Monthly Archives: July 2012

Caitlin Moran is my new childfree hero

Caitlin Moran… even though she’s not childfree. Leave it to a wiseass mother of two to make the best case I’ve ever read for not having kids.

Caitlin Moran is currently having an American media moment as she marks U.S. publication of her book How to Be a Woman, a memoir-slash-manifesto that’s been a massive best-seller in the U.K. She’s been described as the British Tina Fey, the next Nora Ephron, and an occasional Lady Gaga bathroom companion. Everyone’s talking about her fervid defense of feminism. (“Do you have a vagina? and Do you want to be in charge of it? If you said ‘yes’ to both, then congratulations! You’re a feminist.”) But not enough people are talking about her fervid defense of the childfree life — so I’m going to.

Thing is, Moran loves being a mum (in addition to being many other things, like a columnist for The Times of London). She has a sweet and honkingly funny chapter called “Why You Should Have Children.” But she follows that with a whip-smart chapter entitled “Why You Shouldn’t Have Children.” The latter case so rarely gets vocalized, and Moran vocalizes it so damn well, that I want to block-quote the entire chapter. But that would mean a lot of typing for me. So instead I’ll just block-quote a big chunk, and then you’ll have to go buy the book to read the rest. Which you should do anyway.

[I]f a woman should say she’s doesn’t want to have children at all, the world is apt to go decidedly peculiar: “Ooooh, don’t speak too soon,” it will say — as if knowing whether or not you’re the kind of person who desires to make a whole other human being in your guts, out of sex and food, then base the rest of your life around its welfare, is a breezy, “Hey — whatever” decision. …

[T]his injunction for all women to have children isn’t in any way logical. If you take a moment to consider the state of the world, the thing you notice is that there are plenty of babies being born; the planet really doesn’t need all of us to produce more babies.

Particularly First World babies, with their ferocious consumption of oil and forest and water, and endless burping-out of carbon emissions and landfill. First World babies are eating this planet like termites. If we had any real perspective on fertile Western women, we’d be jumping on them in the streets, screaming, “JESUS! CORK UP YOUR NETHERS! IMMUNIZE YOURSELF AGAINST SPERM!” …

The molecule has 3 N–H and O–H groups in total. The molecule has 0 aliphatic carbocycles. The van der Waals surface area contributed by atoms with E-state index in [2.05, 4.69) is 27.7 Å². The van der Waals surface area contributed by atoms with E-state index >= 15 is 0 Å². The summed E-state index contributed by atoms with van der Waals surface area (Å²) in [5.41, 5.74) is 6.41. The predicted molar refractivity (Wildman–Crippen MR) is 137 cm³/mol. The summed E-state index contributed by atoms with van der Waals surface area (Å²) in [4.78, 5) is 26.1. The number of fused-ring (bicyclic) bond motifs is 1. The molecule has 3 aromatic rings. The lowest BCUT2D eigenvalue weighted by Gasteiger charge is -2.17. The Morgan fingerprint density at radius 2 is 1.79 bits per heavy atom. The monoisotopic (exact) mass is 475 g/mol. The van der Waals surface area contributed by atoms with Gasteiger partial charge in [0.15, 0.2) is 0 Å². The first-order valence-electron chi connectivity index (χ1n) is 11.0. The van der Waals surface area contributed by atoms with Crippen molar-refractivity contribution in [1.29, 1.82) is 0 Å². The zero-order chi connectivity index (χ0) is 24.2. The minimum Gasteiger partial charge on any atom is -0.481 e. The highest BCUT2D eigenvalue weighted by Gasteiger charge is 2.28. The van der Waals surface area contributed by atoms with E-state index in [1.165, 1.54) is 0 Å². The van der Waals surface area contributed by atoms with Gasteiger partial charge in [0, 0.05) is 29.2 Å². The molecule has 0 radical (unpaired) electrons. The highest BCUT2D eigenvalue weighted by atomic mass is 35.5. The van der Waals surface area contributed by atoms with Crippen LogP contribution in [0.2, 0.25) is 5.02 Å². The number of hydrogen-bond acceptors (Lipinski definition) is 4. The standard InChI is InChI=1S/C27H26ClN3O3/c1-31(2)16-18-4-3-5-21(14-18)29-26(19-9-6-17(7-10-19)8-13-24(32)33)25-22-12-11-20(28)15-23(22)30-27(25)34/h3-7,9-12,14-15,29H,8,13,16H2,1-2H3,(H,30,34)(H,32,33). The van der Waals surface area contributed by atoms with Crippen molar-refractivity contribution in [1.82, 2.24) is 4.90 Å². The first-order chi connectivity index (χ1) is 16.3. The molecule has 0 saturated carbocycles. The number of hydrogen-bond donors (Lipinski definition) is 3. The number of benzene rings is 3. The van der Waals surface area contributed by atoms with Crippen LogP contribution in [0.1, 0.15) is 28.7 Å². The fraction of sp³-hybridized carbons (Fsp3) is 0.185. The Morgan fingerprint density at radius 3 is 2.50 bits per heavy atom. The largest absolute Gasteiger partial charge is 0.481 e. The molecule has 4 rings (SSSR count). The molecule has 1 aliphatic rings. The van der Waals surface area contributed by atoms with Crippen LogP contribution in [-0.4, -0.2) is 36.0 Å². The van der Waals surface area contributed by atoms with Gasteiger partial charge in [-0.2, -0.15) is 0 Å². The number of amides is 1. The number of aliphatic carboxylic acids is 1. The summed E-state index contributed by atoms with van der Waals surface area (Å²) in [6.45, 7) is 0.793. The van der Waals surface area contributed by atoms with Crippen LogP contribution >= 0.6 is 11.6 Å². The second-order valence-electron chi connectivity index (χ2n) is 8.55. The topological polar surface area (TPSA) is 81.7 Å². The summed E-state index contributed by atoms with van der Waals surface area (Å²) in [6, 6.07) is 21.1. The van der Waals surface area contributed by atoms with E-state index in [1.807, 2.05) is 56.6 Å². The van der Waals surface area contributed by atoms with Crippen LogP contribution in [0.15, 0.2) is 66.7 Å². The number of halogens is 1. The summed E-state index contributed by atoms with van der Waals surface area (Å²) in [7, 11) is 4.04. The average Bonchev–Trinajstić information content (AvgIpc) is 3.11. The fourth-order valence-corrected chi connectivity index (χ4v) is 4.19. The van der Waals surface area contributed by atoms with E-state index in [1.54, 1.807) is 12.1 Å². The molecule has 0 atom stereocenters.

Read the rest of the post at Grist.org.

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Toddlers boost household junk by 30%

messy kid's roomWe know that kids bring a whole lot of crap in their wake, but still this tidbit from the new book Life at Home in the Twenty-first Century startled me:

Each new child in a household leads to a 30 percent increase in a family’s inventory of possessions during the preschool years alone.

Elizabeth Kolbert discusses the book in her latest piece in The New Yorker, about spoiled American kids:

Lavishly illustrated with photographs (by Enzo Ragazzini) of the families’ houses and yards, the book [Life at Home] offers an intimate glimpse into the crap-strewn core of American culture.

“After a few short years,” the text notes, many families amass more objects “than their houses can hold.” The result is garages given over to old furniture and unused sports equipment, home offices given over to boxes of stuff that haven’t yet been stuck in the garage, and, in one particularly jam-packed house, a shower stall given over to storing dirty laundry.

Children, according to “Life at Home,” are disproportionate generators of clutter … Many of the kids’ rooms pictured are so crowded with clothes and toys, so many of which have been tossed on the floor, that there is no path to the bed. (One little girl’s room contains, by the authors’ count, two hundred and forty-eight dolls, including a hundred and sixty-five Beanie Babies.) The kids’ possessions, not to mention their dioramas and their T-ball trophies, spill out into other rooms, giving the houses what the authors call “a very child-centered look.”

Kolbert adds a bit of her own color:

With the exception of the imperial offspring of the Ming dynasty and the dauphins of pre-Revolutionary France, contemporary American kids may represent the most indulged young people in the history of the world. … they’ve been given unprecedented amounts of stuff—clothes, toys, cameras, skis, computers, televisions, cell phones, PlayStations, iPods. (The market for Burberry Baby and other forms of kiddie “couture” has reportedly been growing by ten per cent a year.)